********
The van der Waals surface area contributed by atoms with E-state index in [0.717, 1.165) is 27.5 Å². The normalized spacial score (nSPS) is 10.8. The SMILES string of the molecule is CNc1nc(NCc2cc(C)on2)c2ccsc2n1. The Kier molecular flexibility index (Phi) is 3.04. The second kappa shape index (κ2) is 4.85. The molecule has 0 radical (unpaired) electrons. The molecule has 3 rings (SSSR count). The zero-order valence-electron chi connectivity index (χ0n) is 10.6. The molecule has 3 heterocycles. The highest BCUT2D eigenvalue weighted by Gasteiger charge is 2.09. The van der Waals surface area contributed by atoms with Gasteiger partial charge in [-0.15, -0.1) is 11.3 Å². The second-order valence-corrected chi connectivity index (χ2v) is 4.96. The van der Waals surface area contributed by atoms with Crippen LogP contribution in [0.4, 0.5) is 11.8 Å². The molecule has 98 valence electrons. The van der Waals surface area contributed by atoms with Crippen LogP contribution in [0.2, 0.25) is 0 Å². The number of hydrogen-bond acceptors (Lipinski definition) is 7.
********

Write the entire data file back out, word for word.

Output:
The van der Waals surface area contributed by atoms with E-state index in [0.717, 1.165) is 27.5 Å². The normalized spacial score (nSPS) is 10.8. The SMILES string of the molecule is CNc1nc(NCc2cc(C)on2)c2ccsc2n1. The Kier molecular flexibility index (Phi) is 3.04. The second kappa shape index (κ2) is 4.85. The molecule has 0 radical (unpaired) electrons. The molecule has 3 rings (SSSR count). The zero-order valence-electron chi connectivity index (χ0n) is 10.6. The molecule has 3 heterocycles. The highest BCUT2D eigenvalue weighted by Gasteiger charge is 2.09. The van der Waals surface area contributed by atoms with Gasteiger partial charge in [-0.15, -0.1) is 11.3 Å². The second-order valence-corrected chi connectivity index (χ2v) is 4.96. The van der Waals surface area contributed by atoms with Crippen LogP contribution in [0.4, 0.5) is 11.8 Å². The molecule has 98 valence electrons. The van der Waals surface area contributed by atoms with Crippen LogP contribution in [0.2, 0.25) is 0 Å². The number of hydrogen-bond acceptors (Lipinski definition) is 7.